STIGMA RIFE

Many PWDs in Meru face stigma, torture from parents

South Imenti coordinator says children with disabilities need to be taken to schools to learn skills for self reliance

In Summary
  • Some 320 people were selected from 47 groups in Imenti South and Central and benefitted from Kinoti’s donations.
  • South Imenti PWDs coordinator Lilian Kathambi said many parents are yet to accept disability is not inability.
Kinoti GK
Kinoti GK
Image: GERALD MUTETHIA

For Ruth Kiende, growing up as a special needs child was difficult as she was stigmatised by not just the society but also his parents. 

Kiende says despite being disabled, her parents never bothered to take care of her by taking her to school for empowerment and become self reliant but instead  kicked him out of their home at some point.

She grew up alone and depended on well-wishers for her upkeep, food and clothing.

“I thank God I am alive today. My parents chased me from home. I had no food, no clothes. My being alive today is a miracle. I am grateful to those who took care of me. I can now rent my own house,” Kiende said when she received some Christmas food stuff from Nkubu-based businessman Kinoti GK.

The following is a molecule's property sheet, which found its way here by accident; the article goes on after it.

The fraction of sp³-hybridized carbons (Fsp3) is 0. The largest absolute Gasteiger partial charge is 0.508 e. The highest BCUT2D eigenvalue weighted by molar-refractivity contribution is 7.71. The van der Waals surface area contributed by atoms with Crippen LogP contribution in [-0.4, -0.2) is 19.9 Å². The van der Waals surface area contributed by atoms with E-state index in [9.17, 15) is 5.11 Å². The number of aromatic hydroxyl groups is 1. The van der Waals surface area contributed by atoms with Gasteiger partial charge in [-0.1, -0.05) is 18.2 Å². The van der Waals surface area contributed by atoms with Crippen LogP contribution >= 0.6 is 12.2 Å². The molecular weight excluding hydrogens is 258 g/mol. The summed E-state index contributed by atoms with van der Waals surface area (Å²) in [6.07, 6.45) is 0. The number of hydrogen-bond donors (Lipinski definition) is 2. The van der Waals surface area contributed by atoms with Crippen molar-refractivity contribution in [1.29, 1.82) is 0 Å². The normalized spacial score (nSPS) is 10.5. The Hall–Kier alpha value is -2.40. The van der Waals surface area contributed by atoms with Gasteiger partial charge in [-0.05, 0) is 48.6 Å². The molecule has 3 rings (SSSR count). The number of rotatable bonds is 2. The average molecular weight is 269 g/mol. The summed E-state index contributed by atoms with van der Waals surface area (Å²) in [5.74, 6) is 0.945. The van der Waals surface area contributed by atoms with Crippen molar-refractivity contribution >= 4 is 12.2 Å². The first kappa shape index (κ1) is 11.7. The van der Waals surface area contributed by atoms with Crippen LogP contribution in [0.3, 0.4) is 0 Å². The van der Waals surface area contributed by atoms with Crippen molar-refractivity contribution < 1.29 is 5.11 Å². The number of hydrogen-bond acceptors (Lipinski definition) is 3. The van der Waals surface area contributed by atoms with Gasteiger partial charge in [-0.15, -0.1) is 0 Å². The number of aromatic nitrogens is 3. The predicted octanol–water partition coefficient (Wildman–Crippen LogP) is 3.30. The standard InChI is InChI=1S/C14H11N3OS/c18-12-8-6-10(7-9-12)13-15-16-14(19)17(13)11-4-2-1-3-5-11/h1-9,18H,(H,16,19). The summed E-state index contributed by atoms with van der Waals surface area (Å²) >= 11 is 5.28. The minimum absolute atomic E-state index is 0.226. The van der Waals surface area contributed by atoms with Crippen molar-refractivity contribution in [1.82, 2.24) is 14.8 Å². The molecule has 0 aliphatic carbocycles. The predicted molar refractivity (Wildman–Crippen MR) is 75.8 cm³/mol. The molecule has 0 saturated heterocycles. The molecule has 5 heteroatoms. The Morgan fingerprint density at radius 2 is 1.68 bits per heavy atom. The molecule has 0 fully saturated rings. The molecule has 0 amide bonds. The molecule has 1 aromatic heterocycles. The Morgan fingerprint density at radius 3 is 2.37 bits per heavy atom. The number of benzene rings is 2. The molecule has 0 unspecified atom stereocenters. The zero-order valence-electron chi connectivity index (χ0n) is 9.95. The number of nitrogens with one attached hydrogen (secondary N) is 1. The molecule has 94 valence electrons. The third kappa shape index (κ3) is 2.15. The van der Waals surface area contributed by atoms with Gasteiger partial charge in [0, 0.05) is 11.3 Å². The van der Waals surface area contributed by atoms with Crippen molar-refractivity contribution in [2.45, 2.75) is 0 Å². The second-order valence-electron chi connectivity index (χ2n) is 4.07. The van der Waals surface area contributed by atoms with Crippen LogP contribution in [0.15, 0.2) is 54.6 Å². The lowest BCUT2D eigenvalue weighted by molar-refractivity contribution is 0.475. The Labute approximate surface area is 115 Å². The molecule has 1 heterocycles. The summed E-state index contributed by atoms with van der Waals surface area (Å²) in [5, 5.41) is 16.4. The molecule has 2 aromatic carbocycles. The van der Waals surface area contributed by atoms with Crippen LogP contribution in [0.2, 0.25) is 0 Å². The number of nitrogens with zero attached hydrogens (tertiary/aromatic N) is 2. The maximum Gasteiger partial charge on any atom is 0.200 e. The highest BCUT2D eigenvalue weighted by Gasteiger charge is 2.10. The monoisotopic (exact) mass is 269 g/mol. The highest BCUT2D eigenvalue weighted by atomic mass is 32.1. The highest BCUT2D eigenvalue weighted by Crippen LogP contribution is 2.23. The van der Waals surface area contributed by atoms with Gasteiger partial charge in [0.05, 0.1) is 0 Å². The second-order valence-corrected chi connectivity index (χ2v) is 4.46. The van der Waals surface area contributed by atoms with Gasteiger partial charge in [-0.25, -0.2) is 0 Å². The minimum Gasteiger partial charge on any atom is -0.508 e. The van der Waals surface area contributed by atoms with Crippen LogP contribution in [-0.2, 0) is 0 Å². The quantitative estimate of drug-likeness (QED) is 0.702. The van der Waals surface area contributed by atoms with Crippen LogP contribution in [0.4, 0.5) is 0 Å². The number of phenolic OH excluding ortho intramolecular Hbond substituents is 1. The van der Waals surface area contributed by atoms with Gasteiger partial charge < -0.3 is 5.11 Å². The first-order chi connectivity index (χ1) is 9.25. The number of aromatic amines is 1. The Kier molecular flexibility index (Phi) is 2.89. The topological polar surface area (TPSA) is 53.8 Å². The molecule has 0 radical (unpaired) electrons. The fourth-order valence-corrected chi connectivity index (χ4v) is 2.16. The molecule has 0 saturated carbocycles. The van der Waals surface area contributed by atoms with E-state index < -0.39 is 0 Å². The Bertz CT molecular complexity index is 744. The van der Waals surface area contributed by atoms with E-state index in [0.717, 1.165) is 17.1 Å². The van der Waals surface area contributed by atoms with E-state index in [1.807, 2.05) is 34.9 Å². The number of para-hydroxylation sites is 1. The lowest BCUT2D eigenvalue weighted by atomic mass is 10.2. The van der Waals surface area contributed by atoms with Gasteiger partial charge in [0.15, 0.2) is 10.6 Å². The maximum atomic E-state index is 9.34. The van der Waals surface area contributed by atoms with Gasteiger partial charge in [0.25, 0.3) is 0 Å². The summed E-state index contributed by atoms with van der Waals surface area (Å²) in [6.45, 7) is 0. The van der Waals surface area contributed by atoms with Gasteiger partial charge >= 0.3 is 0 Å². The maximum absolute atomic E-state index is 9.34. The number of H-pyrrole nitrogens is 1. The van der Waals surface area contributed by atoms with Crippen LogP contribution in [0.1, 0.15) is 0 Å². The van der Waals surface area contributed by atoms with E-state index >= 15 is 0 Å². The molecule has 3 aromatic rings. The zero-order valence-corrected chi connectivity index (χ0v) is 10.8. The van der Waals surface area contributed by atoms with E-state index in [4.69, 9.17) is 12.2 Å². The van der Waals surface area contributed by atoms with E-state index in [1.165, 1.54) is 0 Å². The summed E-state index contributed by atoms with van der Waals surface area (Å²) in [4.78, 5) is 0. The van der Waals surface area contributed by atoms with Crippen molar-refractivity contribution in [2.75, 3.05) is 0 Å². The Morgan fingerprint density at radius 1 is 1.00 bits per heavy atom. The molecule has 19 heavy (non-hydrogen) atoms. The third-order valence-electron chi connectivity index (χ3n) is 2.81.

Some 320 people were selected from 47 groups in Imenti South and Central and benefitted from Kinoti’s donations.

South Imenti PWDs coordinator Lilian Kathambi said many parents are yet to accept disability is not inability.

She said if children with disability are taken to school at an early age, they will get empowered and learn skills to help them be self reliant.

“We have a challenge and need to talk to parents who have children with disabilities because many of them do not bother taking them to school or hospital. Many of these children face stigma. Some are chained and abandoned. We are doing all that is necessary to register all PWDs into organised groups so that they can get help from well-wishers and not begging on the streets,” Kathambi said.

She appealed to politicians to be considerate of PWDs, offer them empowerment opportunities and startup businesses capital rather than wait to misuse them during the electioneering period.

Kinoti said helping the vulnerable in society is a humanity calling, adding that his philanthropy is inspired by John Wesley, the founder of Methodist Churches.

“We do this every year. Sharing does not mean one is very rich, all one needs is a giving heart to help those who are less fortunate,” Kinoti said.

 

 

 

-Edited by SKanyara